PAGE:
She didn't even flinch as I stroked between her ears and down her back with my fingers. For a cat who was living under the boardwalk, she was extremely clean, and her coat was very smooth--almost as smooth as Charlie's, one of the silkiest I've ever felt. I took out a piece an oatmeal cookie I had in my bag, broke off a piece and gave it to her. Then I gave her another piece. It certainly wasn't the best food for her, but I didn't have anything else on me. Besides, would a Nathan's hot dog, tasty as it is, have been any better for her?
Anyway, before I got on my bike, I bade her good-bye with a very long stroke from her ears all the way to her tail. She rolled over and wriggled to the rhythm, such as it was, of my fingers stroking her belly. I knew I wasn't getting away so easily and, truth be told, I didn't want to. And she knew it. But how do you tell a kitty who's probably been abandoned that you already have two, and your landlord--who lives directly above you--could have a seizure or worse if you brought in another?
As I got on my bike and began to pedal away, she followed me until she couldn't keep up with me. I wasn't trying to outrun her; indeed, I didn't want to leave her behind me. I felt the same way the other day after I had nearly the same scenario with another cat in the park at the foot of the Whitestone Bridge. The only difference was, that cat was male and orange--a dusty shade, like Max's--with stripes in a slightly darker hue. He, too, would have followed me home if he could have kept up, and I would have taken him, just as I would have taken her.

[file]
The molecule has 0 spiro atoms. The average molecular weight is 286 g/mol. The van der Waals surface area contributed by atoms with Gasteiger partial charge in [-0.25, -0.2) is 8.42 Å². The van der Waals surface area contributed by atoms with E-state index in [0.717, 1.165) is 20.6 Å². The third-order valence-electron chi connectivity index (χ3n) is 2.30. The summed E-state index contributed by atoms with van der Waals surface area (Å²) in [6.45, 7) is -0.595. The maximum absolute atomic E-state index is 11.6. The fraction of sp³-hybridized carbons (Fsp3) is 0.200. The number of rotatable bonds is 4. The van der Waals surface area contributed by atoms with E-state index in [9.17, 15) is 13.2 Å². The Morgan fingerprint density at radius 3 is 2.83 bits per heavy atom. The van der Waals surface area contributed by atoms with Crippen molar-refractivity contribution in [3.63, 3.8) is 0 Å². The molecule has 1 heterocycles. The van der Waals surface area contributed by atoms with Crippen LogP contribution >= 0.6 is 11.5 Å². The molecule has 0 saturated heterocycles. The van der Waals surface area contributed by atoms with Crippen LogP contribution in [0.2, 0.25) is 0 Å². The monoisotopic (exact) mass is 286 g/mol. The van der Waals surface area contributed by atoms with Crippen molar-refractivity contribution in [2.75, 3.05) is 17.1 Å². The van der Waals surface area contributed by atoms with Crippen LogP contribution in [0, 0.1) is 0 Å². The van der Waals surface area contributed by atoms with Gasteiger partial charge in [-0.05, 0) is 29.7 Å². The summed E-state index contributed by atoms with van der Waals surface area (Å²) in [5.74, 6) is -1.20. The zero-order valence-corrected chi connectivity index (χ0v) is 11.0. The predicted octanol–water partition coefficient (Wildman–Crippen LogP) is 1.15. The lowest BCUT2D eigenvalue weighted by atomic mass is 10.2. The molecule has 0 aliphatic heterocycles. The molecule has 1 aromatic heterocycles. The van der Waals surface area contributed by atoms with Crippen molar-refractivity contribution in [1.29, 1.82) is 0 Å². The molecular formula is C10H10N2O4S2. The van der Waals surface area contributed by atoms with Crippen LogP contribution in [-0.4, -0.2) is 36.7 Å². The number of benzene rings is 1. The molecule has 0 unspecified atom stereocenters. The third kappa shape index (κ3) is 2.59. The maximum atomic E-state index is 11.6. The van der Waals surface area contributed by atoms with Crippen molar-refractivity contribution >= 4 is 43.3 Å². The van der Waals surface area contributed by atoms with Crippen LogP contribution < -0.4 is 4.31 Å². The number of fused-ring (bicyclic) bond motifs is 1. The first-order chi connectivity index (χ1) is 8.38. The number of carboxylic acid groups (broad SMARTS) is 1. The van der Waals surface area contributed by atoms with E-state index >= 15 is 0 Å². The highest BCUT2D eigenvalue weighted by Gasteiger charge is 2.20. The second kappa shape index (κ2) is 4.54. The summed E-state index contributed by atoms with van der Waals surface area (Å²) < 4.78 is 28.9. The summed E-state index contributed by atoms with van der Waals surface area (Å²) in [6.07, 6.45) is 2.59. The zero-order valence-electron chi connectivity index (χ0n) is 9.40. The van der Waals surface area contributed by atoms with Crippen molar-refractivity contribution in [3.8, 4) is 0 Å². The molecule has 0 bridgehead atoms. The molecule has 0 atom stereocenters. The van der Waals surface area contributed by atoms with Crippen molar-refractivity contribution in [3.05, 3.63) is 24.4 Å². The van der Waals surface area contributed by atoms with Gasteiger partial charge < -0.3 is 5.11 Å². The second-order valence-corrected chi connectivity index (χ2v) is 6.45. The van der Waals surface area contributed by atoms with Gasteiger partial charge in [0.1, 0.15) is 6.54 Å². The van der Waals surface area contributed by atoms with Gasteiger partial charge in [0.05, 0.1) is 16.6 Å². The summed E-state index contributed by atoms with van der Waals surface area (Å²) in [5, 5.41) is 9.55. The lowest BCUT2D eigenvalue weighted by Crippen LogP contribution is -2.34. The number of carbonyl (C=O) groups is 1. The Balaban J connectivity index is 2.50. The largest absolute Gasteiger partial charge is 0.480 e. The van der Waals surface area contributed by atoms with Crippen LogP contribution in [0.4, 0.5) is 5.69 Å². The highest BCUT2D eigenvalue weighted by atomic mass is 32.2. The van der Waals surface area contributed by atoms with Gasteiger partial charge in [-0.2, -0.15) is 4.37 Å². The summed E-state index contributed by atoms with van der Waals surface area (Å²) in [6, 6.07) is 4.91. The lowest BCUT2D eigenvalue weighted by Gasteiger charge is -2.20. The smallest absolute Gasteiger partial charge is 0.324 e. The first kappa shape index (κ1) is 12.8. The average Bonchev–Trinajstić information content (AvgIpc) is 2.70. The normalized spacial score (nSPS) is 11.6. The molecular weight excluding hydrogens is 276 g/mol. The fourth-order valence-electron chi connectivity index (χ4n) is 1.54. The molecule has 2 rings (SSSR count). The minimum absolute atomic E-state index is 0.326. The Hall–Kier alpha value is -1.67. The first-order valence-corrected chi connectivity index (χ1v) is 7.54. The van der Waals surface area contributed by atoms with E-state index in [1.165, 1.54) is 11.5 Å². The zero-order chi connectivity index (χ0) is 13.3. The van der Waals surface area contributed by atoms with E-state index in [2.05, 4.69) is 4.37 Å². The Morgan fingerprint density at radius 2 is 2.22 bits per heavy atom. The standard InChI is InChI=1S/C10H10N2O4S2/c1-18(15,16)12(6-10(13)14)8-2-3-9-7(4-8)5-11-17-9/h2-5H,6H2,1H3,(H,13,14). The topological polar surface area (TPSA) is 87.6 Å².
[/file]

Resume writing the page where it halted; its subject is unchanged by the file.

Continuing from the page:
I wish I could say those cats, or the dog I found in the street on Thursday, were just hallucinations that I could blame on the hormones. Unfortunately, I've been reading and hearing reports that more and more people are abandoning animals. Some of those people cannot keep homes for themselves, so they cannot keep pets in them. Or those people are so overwhelmed with bills and such that they can't afford their pets anymore. Or, maybe, they're just stressed out and they don't want to take care of anything or anyone if they don't have to.
Whatever the case, I'm sure that more animals will tug at my heartstrings in the near future. Maybe, once I recover from my surgery, I should move to a farm or some other place with lots of space for animals. The only problem is, while I get along well with dogs and even better with cats, I have practically no other skills relevant to farming. Just because I milked a cow once, that doesn't mean I'm not a city girl to the bone.
I mean, didn't all of the humor of Green Acres derive from a proto-Material Girl trying to adapt to life on the farm? Zsa Zsa Gabor didn't even have to act in that one; just the sight of her in overalls was funny enough.
That show aired a long time ago. I wasn't even taking hormones back then!